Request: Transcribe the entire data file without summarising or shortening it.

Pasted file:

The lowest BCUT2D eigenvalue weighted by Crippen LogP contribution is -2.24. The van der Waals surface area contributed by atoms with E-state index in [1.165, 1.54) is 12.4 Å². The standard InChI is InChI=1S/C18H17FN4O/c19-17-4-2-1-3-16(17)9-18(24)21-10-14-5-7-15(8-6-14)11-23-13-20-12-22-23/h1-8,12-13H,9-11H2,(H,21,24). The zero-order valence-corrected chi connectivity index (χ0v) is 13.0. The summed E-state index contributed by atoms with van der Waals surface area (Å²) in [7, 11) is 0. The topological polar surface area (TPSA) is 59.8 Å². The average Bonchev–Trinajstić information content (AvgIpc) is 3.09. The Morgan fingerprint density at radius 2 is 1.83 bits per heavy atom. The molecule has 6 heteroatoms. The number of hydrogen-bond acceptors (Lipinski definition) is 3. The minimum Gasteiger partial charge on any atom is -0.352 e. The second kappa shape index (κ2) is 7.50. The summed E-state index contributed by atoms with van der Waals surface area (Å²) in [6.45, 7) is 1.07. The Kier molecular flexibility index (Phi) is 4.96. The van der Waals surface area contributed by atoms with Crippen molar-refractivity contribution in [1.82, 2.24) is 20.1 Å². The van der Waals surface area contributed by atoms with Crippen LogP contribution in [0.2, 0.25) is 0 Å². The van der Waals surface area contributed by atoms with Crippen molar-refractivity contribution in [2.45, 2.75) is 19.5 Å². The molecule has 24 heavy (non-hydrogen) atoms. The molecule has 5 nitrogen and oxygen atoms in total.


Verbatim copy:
The lowest BCUT2D eigenvalue weighted by Crippen LogP contribution is -2.24. The van der Waals surface area contributed by atoms with E-state index in [1.165, 1.54) is 12.4 Å². The standard InChI is InChI=1S/C18H17FN4O/c19-17-4-2-1-3-16(17)9-18(24)21-10-14-5-7-15(8-6-14)11-23-13-20-12-22-23/h1-8,12-13H,9-11H2,(H,21,24). The zero-order valence-corrected chi connectivity index (χ0v) is 13.0. The summed E-state index contributed by atoms with van der Waals surface area (Å²) in [7, 11) is 0. The topological polar surface area (TPSA) is 59.8 Å². The average Bonchev–Trinajstić information content (AvgIpc) is 3.09. The Morgan fingerprint density at radius 2 is 1.83 bits per heavy atom. The molecule has 6 heteroatoms. The number of hydrogen-bond acceptors (Lipinski definition) is 3. The minimum Gasteiger partial charge on any atom is -0.352 e. The second kappa shape index (κ2) is 7.50. The summed E-state index contributed by atoms with van der Waals surface area (Å²) in [6.45, 7) is 1.07. The Kier molecular flexibility index (Phi) is 4.96. The van der Waals surface area contributed by atoms with Crippen molar-refractivity contribution in [1.82, 2.24) is 20.1 Å². The van der Waals surface area contributed by atoms with Crippen LogP contribution in [0.2, 0.25) is 0 Å². The van der Waals surface area contributed by atoms with Crippen molar-refractivity contribution in [2.45, 2.75) is 19.5 Å². The molecule has 24 heavy (non-hydrogen) atoms. The molecule has 5 nitrogen and oxygen atoms in total.